The Checkout line at the grocery store is an excellent example of a situation which reflects both the nagative and positive attitudes or etiquette which are portrayed in different manners by different groups in society. Any bystander can vividly observe the different sides of the situation. Because this subject matter is somewhat varied according to the geographical location and clutural climate of each particular store, this specific description, based on my individual observations, may not be an exanct determinant of the overall etiquette scenario.
In order to partially understand shopper characteristics, one must observe and classify. It is easiest to determine their "expected etiquette" by classifying them according to specific categories. While it is true that there are probably a multitude of approaches to classifying these individuals, I found these five categories to be most significant in that they are the most frequently observed. Shoppers seem to fall into these categories: women with children, single males, single females, senior citizens, and teenagers.
I would have to say that most of the disagreements in the checkout line, whether verbal or nonverbal, occurred between teenagers and the rest of the categories. Many of the teenagers, it seemed, had a supposedly incomprehensive or, more likely, confused attitude about whose turn it was to go through the checkout line when a new line opened. Consequently, when the line opened, the teenager, who previously had at least three people before him in line, would emmediately leap over to the new line ahead of all other shoppers. This obnoxious move by the teenager left many with a hesitation of whether they should step behind the teenager while imparting a gentle reprimand and words of wisdom or step in front of him while lambasting him with multiple words of frustration. When a direct verbal conflict arose, I would say, neither side demonstrated any form of proper etiquette. I hate to sound as if I am building a stereotype of teenagers as rude characters who lack etiquette, but unfortunately this is what I observed.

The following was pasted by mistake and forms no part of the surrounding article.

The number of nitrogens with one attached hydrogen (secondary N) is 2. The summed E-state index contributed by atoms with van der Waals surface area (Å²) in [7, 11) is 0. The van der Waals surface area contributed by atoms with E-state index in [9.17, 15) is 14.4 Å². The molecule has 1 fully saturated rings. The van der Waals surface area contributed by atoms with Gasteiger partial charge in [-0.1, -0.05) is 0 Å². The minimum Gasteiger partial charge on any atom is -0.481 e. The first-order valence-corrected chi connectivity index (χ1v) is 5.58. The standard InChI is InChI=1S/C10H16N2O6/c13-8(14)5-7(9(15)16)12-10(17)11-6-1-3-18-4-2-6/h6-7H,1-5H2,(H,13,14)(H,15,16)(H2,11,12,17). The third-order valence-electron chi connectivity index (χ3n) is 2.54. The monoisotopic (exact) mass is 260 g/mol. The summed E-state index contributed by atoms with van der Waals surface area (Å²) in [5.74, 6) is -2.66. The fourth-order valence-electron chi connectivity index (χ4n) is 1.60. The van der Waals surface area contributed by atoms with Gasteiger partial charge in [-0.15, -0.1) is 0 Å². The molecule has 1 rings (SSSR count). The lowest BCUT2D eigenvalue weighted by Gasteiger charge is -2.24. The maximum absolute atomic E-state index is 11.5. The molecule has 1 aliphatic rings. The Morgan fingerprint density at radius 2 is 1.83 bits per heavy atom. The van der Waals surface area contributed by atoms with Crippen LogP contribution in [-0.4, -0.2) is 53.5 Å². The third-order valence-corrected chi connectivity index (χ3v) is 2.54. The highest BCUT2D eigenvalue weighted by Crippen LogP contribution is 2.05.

Those who were most likely to respond with politeness and a mere gentle reprimand were the senior citizen shoppers. While there were a few exceptions, it seemed that most had learned wisdom through the years, and were not exceptionally disturbed by an encounter with bad manners. If they felt a necessity to offer an opinion, it was frequently offered with a bit of biting wit. There is not doubt that the seniors were the group who most clearly demonstrated a living example of proper etiquette.
The category of shopper who was most reactive to a challenge was the category of women with children. These women were seriously motivated to get out of that store. They were frazzled and distracted, and any roadblcok was met with great resistance. These were the ones who would step right in front of that teenager and deliver a tremendously clear expression of their opinion as to his rudeness.
In astonishing contrast to the demonstration of conflict, there were moments when there was an atmosphere of a perfect world with a perfect etiquette. These occurred when a male took on the role of a gentleman, or perhaps he was actually using etiquette in a self-compensating manner. When I factored this possibility into the situation, it completely diffused the atmosphere of a perfect world.
The checkout line is an interesting example of the varying ways we all choose to interpret and act out etiquette. Depending on age and maturity, culture and training, and purpose and motivation, people make choices as to how they will respond to each other. Etiquette can be self-serving and self-compensating, but it really should be a demonstration to all that we are a civilized people with some level of care and respect for those we encounder in public and the family and friends who surround us.